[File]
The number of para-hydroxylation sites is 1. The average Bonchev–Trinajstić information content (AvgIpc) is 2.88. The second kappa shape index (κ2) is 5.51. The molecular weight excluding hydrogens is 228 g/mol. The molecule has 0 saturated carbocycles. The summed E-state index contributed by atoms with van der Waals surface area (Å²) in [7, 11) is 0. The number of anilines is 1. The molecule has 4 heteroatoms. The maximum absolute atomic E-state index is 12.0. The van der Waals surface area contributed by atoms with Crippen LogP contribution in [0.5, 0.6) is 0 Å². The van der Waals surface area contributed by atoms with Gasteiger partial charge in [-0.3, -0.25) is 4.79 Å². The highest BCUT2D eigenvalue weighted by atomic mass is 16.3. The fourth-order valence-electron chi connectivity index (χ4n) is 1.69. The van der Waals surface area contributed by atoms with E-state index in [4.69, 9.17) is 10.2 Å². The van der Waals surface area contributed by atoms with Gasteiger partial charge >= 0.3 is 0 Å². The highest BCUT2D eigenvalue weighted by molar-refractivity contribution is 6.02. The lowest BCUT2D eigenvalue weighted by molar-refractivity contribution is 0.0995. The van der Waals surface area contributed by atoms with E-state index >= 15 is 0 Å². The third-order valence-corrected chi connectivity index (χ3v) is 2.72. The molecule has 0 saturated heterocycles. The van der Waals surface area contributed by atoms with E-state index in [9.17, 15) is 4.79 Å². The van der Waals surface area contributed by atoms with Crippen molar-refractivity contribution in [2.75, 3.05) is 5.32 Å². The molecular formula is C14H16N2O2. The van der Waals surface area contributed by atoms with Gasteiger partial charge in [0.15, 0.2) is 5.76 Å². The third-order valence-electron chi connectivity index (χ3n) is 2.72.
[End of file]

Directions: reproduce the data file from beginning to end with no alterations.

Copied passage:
The number of para-hydroxylation sites is 1. The average Bonchev–Trinajstić information content (AvgIpc) is 2.88. The second kappa shape index (κ2) is 5.51. The molecular weight excluding hydrogens is 228 g/mol. The molecule has 0 saturated carbocycles. The summed E-state index contributed by atoms with van der Waals surface area (Å²) in [7, 11) is 0. The number of anilines is 1. The molecule has 4 heteroatoms. The maximum absolute atomic E-state index is 12.0. The van der Waals surface area contributed by atoms with Crippen LogP contribution in [0.5, 0.6) is 0 Å². The van der Waals surface area contributed by atoms with Gasteiger partial charge in [-0.3, -0.25) is 4.79 Å². The highest BCUT2D eigenvalue weighted by atomic mass is 16.3. The fourth-order valence-electron chi connectivity index (χ4n) is 1.69. The van der Waals surface area contributed by atoms with E-state index in [4.69, 9.17) is 10.2 Å². The van der Waals surface area contributed by atoms with Gasteiger partial charge >= 0.3 is 0 Å². The highest BCUT2D eigenvalue weighted by molar-refractivity contribution is 6.02. The lowest BCUT2D eigenvalue weighted by molar-refractivity contribution is 0.0995. The van der Waals surface area contributed by atoms with E-state index >= 15 is 0 Å². The third-order valence-corrected chi connectivity index (χ3v) is 2.72. The molecule has 0 saturated heterocycles. The van der Waals surface area contributed by atoms with E-state index in [9.17, 15) is 4.79 Å². The van der Waals surface area contributed by atoms with Crippen molar-refractivity contribution in [2.75, 3.05) is 5.32 Å². The molecular formula is C14H16N2O2. The van der Waals surface area contributed by atoms with Gasteiger partial charge in [0.15, 0.2) is 5.76 Å². The third-order valence-electron chi connectivity index (χ3n) is 2.72.